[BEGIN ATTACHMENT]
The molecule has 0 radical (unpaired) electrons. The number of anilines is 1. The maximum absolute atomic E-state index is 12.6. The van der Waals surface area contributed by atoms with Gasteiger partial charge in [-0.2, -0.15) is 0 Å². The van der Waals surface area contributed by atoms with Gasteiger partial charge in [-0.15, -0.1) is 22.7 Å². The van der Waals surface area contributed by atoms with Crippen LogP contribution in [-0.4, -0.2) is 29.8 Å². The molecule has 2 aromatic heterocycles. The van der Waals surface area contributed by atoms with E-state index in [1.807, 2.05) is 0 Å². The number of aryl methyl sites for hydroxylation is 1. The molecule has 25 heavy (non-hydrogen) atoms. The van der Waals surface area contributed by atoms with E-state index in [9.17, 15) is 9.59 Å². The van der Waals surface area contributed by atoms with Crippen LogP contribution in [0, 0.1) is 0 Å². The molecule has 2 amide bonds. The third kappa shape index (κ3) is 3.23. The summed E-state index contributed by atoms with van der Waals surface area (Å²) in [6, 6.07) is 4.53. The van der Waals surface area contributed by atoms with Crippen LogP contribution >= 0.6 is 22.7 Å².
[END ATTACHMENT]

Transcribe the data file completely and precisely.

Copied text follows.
The molecule has 0 radical (unpaired) electrons. The number of anilines is 1. The maximum absolute atomic E-state index is 12.6. The van der Waals surface area contributed by atoms with Gasteiger partial charge in [-0.2, -0.15) is 0 Å². The van der Waals surface area contributed by atoms with Gasteiger partial charge in [-0.15, -0.1) is 22.7 Å². The van der Waals surface area contributed by atoms with Crippen LogP contribution in [-0.4, -0.2) is 29.8 Å². The molecule has 2 aromatic heterocycles. The van der Waals surface area contributed by atoms with E-state index in [1.807, 2.05) is 0 Å². The number of aryl methyl sites for hydroxylation is 1. The molecule has 25 heavy (non-hydrogen) atoms. The van der Waals surface area contributed by atoms with E-state index in [9.17, 15) is 9.59 Å². The van der Waals surface area contributed by atoms with Crippen LogP contribution in [0, 0.1) is 0 Å². The molecule has 2 amide bonds. The third kappa shape index (κ3) is 3.23. The summed E-state index contributed by atoms with van der Waals surface area (Å²) in [6, 6.07) is 4.53. The van der Waals surface area contributed by atoms with Crippen LogP contribution >= 0.6 is 22.7 Å².